That would handle this.  However, let's now say that I click on the group and then MOVE the group (and thus moving all controls in the group) - which would then affect BOTH the X of Control1 (which may have been a static value and thus is probably fine) but also Control2.X.  

      But instead of PowerApps taking into account that Control2's X is a formula, with a Group, it just calculates the new resulting STATIC value of Control2.X.  So while it "looks like" moving the group resulted in moving Control2 to the "right place" - instead it wiped out the formula and thus there is no longer a direct (calculated) relationship between where Control2 is based on Control1.  And of course no warning.  

      So I've learned to just STOP doing any automatic calculated/formulas when grouping controls as there is almost a 100% likelyhood that they'll be wiped out later, wasting my time.  (its easy to accidently move a group even if you didn't mean to).  

      And of course there is no way to lock a property or even all the properties on a control ourselves (not that I'm aware of - I know that some of the controls when added do have things locked, but once you unlock them, you can't lock back). 

       

      With a Container (as I envision it)- instead setting the property on the container would NOT automatically change any of the properites on the children within it.  Instead, the children could reference the Container's property using Parent if one chose to do so, or not as well.  So if the Container had a Visible property and I always wanted a particular child control to have the same value, I'd simply set Visible in the child to be Parent.Visible.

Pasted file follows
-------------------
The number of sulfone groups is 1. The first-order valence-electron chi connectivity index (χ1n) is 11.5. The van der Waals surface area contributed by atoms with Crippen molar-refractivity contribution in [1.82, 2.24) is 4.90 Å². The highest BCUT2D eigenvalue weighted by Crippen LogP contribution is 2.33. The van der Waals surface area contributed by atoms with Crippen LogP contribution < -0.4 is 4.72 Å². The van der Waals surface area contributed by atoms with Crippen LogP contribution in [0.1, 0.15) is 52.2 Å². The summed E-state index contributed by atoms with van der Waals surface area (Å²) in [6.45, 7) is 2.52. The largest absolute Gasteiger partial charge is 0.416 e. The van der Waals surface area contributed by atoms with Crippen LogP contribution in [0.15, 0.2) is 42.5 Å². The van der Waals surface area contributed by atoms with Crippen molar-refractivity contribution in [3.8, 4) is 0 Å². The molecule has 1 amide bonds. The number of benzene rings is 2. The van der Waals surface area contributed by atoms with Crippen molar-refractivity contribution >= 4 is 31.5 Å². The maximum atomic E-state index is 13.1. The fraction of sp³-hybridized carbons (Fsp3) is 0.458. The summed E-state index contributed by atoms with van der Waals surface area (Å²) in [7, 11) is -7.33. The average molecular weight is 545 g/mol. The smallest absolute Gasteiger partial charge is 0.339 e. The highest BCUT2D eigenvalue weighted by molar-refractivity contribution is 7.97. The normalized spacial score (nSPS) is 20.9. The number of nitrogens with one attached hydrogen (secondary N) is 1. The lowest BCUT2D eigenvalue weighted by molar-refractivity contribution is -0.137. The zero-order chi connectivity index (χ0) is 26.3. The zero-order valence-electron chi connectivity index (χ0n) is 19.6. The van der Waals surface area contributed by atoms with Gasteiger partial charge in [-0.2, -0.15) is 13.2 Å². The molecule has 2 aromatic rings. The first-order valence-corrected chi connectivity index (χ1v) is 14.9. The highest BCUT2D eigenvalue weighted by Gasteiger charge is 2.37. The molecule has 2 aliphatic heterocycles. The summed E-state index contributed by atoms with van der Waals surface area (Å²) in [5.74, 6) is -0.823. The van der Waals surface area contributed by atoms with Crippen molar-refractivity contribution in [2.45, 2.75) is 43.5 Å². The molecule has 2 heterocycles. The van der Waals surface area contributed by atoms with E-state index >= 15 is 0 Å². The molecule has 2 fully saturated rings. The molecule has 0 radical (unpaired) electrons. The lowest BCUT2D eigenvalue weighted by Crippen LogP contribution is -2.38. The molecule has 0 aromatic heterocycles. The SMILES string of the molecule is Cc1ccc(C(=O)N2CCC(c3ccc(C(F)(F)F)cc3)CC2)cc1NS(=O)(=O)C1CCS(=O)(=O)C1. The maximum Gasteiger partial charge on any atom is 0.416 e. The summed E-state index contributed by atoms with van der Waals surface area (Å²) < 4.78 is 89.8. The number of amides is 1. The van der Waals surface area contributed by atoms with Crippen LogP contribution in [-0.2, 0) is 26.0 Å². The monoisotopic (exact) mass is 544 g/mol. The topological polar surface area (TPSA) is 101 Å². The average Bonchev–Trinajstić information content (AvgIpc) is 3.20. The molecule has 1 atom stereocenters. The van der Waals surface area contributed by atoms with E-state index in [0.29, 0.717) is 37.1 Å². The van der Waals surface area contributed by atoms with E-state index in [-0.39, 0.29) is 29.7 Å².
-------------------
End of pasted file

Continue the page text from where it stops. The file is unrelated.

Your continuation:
But if, instead, I wanted a child control be be visible only if the container is visible AND another condition (say perhaps whether a show a certain gallery versus another based on the top of an object set in a dropdown control or a checkbox- maybe also in the same container), I could instead set the child's Visible property to something like Parent.Visible & ( Checkbox1.Value = true ).
  3. Unable to lock properties so that properties with formulas aren't wiped out when either changing the properties on the group, or even moving the group.  

  4. No Custom property support - There is also no way to have custom properties on a Group or control that go along with the control (or group) when you copy and paste it, etc.  - you have to instead define an external collection that has no direct tie to the controls (see below).